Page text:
There are two general categories of retirement plans — defined benefit plans and defined contribution plans. In general, defined benefit plans provide a specific benefit at retirement for each eligible employee, while defined contribution plans specify annual amount of contributions to be made by the employer toward an employee’s retirement account.

A cash balance plan is a defined benefit plan that defines the promised benefit in terms of a stated account balance or “hypothetical account” instead of a monthly pension payable at a specific retirement age.

Pros

  • Substantial benefits can be provided and accrued within a short time – even with early retirement
  • Employers can contribute (and deduct) more than under other retirement plans
  • Easier for participants to understand their benefit because they can see their hypothetical account balance
  • Vesting can follow a variety of schedules from immediate to spread out over three years
  • Benefits are not dependent on asset returns

 

Cons

  • Most expensive form of plan
  • Most administratively complex plan
  • In most all years, a contribution must be made
  • Employee benefits cannot be retroactively reduced

 

If you establish a Cash Balance plan, you:

  • Can have other retirement plans
  • Can be a business of any size
  • Need to annually file a Form 5500 with a Schedule SB
  • Have an enrolled actuary determine the funding levels and sign the Schedule SB
  • Can’t retroactively decrease benefits
  • Must create a governing plan document

Who contributes
Generally, the employer makes most contributions. Sometimes, employee voluntary contributions may be permitted.

 

Contribution and benefit limits
Benefits provided under the plan are limited.  Generally, the benefit limits are higher than those allowed in Defined Contribution Plans.   An Enrolled Actuary is needed to determine the Contribution and Benefit Limits

 

Filing requirements
Annual filing of Form 5500 is required.  An Enrolled Actuary must sign the Schedule SB of Form 5500.

 

In-service withdrawals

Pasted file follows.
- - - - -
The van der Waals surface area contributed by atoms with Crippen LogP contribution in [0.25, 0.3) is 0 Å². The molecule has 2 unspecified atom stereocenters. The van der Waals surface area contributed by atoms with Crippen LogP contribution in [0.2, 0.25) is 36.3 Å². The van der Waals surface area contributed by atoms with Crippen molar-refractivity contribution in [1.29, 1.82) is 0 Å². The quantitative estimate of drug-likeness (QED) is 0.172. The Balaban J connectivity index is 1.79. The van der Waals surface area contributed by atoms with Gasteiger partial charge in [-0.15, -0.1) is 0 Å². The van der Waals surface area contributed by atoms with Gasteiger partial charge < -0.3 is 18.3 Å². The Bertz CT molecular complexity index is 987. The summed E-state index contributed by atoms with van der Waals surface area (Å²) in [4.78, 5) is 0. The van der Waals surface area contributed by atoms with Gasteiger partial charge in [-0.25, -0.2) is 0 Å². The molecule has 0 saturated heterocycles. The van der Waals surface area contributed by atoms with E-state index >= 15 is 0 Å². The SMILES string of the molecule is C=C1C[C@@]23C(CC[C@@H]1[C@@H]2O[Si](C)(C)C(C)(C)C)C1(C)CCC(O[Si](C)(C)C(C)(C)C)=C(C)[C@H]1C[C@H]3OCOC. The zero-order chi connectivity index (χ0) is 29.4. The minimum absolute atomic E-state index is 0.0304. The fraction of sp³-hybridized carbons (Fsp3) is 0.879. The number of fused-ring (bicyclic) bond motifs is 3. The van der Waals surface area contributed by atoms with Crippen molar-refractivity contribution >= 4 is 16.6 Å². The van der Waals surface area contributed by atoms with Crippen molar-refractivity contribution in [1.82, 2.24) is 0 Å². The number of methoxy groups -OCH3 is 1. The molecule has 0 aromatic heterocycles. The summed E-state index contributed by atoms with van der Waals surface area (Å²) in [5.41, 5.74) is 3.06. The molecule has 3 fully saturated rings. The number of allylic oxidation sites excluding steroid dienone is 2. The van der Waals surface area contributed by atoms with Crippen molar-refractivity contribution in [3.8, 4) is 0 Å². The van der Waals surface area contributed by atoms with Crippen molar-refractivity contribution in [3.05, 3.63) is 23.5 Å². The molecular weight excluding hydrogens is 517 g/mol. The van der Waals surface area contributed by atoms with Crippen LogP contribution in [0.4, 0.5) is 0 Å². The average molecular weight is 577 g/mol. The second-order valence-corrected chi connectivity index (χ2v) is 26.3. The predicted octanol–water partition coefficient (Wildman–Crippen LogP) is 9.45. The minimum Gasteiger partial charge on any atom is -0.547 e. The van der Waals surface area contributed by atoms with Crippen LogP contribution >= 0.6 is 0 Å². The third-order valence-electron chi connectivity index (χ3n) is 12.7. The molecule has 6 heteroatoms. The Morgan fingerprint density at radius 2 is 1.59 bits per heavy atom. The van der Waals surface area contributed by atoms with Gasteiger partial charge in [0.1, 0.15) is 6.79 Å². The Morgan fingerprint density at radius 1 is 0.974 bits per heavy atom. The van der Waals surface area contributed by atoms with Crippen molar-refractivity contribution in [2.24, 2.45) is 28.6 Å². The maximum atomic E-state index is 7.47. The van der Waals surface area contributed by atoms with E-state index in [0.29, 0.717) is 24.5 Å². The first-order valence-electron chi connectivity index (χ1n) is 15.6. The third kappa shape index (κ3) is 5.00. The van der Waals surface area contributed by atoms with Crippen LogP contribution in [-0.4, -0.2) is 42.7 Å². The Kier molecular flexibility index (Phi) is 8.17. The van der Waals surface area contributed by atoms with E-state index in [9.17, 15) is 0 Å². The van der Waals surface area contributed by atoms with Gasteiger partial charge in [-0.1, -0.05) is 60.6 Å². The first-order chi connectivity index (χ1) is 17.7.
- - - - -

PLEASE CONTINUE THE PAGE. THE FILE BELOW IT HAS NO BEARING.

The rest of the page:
Generally, a Cash Balance plan may not make in-service distributions to a participant before age 62.

 

How do cash balance plans work?

In a typical cash balance plan, a participant’s account is credited each year with a “pay credit” (such as 5 percent of compensation from his or her employer) and an “interest credit” (either a fixed rate or a variable rate that is linked to an index such as the one-year treasury bill rate). Increases and decreases in the value of the plan’s investments do not directly affect the benefit amounts promised to participants. Thus, the investment risks are borne solely by the employer.

When a participant becomes entitled to receive benefits under a cash balance plan, the benefits that are received are defined in terms of an account balance. For example, assume that a participant has an account balance of $100,000 when he or she reaches age 65. If the participant decides to retire at that time, he or she would have the right to an annuity based on that account balance. Such an annuity might be approximately $8500 per year for life. In many cash balance plans, however, the participant could instead choose (with consent from his or her spouse) to take a lump sum benefit equal to the $100,000 account balance.

If a participant receives a lump sum distribution, that distribution generally can be rolled over into an IRA or to another employer’s plan if that plan accepts rollovers.

The benefits in most cash balance plans, as in most traditional defined benefit plans, are protected, within certain limitations, by federal insurance provided through the Pension Benefit Guaranty Corporation.

How do cash balance plans differ from 401(k) plans?

Cash balance plans are defined benefit plans. In contrast, 401(k) plans are a type of defined contribution plan. There are four major differences between typical cash balance plans and 401(k) plans:

  1. Participation – Participation in typical cash balance plans generally does not depend on the workers contributing part of their compensation to the plan; however, participation in a 401(k) plan does depend, in whole or in part, on an employee choosing to contribute to the plan.
  2. Investment Risks – The investments of cash balance plans are managed by the employer or an investment manager appointed by the employer. The employer bears the risks of the investments. Increases and decreases in the value of the plan’s investments do not directly affect the benefit amounts promised to participants. By contrast, 401(k) plans often permit participants to direct their own investments within certain categories. Under 401(k) plans, participants bear the risks and rewards of investment choices.
  3. Life Annuities – Unlike 401(k) plans, cash balance plans are required to offer employees the ability to receive their benefits in the form of lifetime annuities.
  4. Federal Guarantee – Since they are defined benefit plans, the benefits promised by cash balance plans are usually insured by a federal agency, the Pension Benefit Guaranty Corporation (PBGC). If a Cash Balance plan is terminated with insufficient funds to pay all promised benefits, the PBGC has authority to assume trusteeship of the plan and to begin to pay pension benefits up to the limits set by law. Defined contribution plans, including 401(k) plans, are not insured by the PBGC.